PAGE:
Thus, an empiricist philosopher would take no note of the duration of the development of mathematical knowledge, rather defining the quality of such knowledge based on whether it can be proven without any doubt using real world mathematics. An empiricist would completely disregard any knowledge that cannot be proven in the real world, resulting in the belief that the quality of mathematical knowledge is, overall, not very high. In history, new data and historical ideas are constantly being updated and replaced. As a historian develops their understanding about a subject through research and discussion with peers, their knowledge on a given historical theory is constantly undergoing rapid change. Whether this change occurs due to a differing opinion on a topic or simply the introduction of new data, a historian’s knowledge is never concrete. It is important, then to address the fact that a historian can never have all the facts about a historical event, and thus the rigorous testing of historical knowledge may prove unsuccessful in determining the quality of historical knowledge. Consider the real life situation of historical studies of the causes of the Cold War.

During the cold war, an American historian may choose to paint the cold war as a time where the ‘good and the evil’ fought for power over the world. In the same way, a Russian historian would likely paint their version of the cold war in a similar, yet opposite way. As such, personal bias will always influence the reliability of a historian’s views. With regards to objectivity of historical knowledge, Richard Rorty believes that the purpose of historical investigation is not to gain an objective idea of what is true in history, but rather to gain knowledge through ‘justification’ and sources. On the other hand, Herodotus, in his study of the Persian war of his time, treated his study of the war as an objective account of what happened, as he treated all data as important, without any bias as to what was right and wrong.

One could argue that this way of researching history is the only method of gaining an unbiased and high quality account, although it could be argued adversely that this method has the weakness that those he gained accounts from had their own biases about what had happened, creating further uncertainty. Thus, bias will always be present in historical accounts, and the resulting knowledge will always be inaccurate, regardless of the duration of time taken to research and present sources. However, some believe that history is not even about personal accounts and bias. Rather, history is able to be likened to mathematics and science, as an area of knowledge with concrete and absolute facts at its core. J.B Bury wrote that “history is a science, no more and no less.”. Through this belief, duration indeed would directly affect the quality of historical knowledge, as concrete facts and ideas simply need to be found to advance historical knowledge.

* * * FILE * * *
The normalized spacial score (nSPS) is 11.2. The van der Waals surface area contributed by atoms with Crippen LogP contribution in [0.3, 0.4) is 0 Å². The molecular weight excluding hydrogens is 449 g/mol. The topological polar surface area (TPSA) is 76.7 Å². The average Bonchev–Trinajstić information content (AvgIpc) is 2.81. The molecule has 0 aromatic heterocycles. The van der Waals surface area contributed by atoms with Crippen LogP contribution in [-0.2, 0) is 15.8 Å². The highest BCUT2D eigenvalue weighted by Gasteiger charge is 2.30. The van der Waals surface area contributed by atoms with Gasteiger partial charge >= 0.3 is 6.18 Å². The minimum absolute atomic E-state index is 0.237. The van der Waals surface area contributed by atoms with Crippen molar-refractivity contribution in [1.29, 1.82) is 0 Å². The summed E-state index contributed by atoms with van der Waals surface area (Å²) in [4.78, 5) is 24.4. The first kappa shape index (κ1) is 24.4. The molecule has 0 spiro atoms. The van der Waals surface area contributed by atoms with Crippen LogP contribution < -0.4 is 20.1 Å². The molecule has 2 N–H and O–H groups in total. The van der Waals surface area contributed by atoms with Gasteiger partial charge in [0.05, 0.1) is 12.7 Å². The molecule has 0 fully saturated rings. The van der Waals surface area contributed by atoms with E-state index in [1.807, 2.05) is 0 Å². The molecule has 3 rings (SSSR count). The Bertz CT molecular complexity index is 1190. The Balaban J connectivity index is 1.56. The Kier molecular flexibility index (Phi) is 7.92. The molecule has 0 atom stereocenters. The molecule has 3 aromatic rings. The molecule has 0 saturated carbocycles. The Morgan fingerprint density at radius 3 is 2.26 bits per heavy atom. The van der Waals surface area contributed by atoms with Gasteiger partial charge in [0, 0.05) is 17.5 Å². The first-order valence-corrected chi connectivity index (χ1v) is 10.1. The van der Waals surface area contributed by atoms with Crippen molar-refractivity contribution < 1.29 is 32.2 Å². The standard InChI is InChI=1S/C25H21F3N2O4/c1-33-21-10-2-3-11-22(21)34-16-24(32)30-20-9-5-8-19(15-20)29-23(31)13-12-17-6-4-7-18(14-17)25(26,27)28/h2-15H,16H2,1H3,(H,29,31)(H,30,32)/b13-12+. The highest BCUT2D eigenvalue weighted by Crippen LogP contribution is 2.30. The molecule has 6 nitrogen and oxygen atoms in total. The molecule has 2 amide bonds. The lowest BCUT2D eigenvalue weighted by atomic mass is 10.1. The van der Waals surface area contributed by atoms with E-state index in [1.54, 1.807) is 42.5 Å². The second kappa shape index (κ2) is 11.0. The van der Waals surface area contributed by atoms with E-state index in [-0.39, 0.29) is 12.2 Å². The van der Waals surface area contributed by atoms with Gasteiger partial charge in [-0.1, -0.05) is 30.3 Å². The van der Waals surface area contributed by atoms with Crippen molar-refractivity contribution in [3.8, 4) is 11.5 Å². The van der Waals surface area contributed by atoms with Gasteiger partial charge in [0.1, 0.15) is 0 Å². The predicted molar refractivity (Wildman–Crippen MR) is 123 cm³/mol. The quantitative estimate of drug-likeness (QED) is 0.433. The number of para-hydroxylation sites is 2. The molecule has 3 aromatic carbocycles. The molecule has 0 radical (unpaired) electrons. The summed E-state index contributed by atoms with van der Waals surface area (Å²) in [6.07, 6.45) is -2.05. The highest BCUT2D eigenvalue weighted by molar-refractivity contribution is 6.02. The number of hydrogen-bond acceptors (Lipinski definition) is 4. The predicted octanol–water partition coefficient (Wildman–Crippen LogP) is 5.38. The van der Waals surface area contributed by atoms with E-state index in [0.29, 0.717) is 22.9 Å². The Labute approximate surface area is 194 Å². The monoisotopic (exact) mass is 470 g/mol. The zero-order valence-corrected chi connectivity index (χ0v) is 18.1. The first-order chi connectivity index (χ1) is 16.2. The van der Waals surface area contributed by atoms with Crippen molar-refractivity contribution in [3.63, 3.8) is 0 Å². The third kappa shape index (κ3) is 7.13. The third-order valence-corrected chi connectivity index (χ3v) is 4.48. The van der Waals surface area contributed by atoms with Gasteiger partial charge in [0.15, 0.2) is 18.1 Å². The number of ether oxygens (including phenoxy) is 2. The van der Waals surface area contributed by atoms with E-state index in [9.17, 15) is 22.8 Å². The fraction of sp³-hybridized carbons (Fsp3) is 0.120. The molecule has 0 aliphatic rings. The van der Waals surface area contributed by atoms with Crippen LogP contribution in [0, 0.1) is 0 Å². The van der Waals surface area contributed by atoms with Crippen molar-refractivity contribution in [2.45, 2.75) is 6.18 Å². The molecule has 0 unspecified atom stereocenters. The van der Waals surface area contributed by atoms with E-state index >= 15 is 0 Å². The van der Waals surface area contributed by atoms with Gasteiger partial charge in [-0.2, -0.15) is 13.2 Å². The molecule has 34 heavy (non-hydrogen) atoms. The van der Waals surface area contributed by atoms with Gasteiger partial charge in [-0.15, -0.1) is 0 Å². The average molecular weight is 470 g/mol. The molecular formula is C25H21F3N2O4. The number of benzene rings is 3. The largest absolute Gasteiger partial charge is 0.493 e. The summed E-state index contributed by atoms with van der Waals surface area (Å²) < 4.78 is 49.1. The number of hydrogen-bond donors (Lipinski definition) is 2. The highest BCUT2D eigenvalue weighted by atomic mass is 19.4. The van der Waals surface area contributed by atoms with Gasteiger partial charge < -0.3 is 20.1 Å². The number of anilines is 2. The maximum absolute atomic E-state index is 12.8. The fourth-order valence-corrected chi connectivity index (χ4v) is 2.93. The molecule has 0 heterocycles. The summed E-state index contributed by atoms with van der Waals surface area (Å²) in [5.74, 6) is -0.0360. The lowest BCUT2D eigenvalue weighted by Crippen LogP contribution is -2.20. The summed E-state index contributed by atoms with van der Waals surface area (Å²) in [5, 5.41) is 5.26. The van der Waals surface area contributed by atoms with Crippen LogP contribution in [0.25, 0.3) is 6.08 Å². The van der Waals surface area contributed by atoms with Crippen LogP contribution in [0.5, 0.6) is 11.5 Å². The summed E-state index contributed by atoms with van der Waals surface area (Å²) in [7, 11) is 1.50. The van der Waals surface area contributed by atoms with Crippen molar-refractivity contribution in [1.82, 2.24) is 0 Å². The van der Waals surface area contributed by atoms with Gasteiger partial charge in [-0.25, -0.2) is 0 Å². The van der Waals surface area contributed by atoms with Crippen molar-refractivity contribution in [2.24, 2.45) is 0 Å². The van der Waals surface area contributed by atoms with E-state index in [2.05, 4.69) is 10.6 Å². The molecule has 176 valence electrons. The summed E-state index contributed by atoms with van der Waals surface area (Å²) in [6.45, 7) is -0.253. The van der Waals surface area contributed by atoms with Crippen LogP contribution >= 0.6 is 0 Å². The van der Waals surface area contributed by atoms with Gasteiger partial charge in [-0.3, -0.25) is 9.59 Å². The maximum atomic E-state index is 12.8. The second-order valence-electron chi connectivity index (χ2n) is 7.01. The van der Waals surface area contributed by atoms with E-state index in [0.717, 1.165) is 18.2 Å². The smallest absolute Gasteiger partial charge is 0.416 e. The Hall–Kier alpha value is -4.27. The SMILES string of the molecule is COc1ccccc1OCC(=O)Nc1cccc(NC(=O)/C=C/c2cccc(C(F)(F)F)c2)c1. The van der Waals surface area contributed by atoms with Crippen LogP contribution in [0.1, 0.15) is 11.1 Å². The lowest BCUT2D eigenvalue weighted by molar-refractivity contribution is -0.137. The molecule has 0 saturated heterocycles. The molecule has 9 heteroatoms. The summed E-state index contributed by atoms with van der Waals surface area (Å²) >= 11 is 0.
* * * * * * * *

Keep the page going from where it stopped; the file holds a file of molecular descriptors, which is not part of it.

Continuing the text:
The job of the historian, in Bury’s eyes, is not to convey an idea of why an event happened, but how it happened. This is the only way that concrete facts about history may be found. But some philosophers believe it is the job of the historian to tell about the reasons why historical events happened, to see through the eyes of those involved in a historical account. Carl.

L. Becker believed that history can only ever be subjective, and that historical writing cannot be scientific in its nature. It is not, therefore, the job of the historian to find the facts about what had happened, rather to build an idea of what those who are part of the historical account had believed and what caused them to do what they had done. History therefore should not be treated as a science, to be rigorously tested and found correct or incorrect, rather history serves to engage with society in order to gain an idea of what may have happened in the past, and what not to do in the future. In this way, duration of historical knowledge becomes irrelevant altogether, as any individual historian’s knowledge is of as high quality as any others, that is to say, an amount of quality that a reader, or indeed the world may assign to it. Such knowledge does not lend itself to be tested and prodded, rather it is created to explore the human condition. In this way, historical knowledge may be likened to the knowledge of the arts or ethics, where the viewer is the only one who has the ability to assign a degree of worth.

In conclusion, duration, although it has its role in some areas of knowledge, to varying extents, it does not seem that duration directly has an effect on the quality of knowledge that an area of knowledge produces. This distinction must be made, as quality is determined differently across all knowledge, and it may not matter at all in some areas. Duration alone must not define quality, as indeed quality itself is a subjective term. Certainly, due to the fact that quality may only be defined after taking into account the factors affecting an area of knowledge, duration is not directly responsible for the degree of quality, if indeed any, that an area of knowledge holds.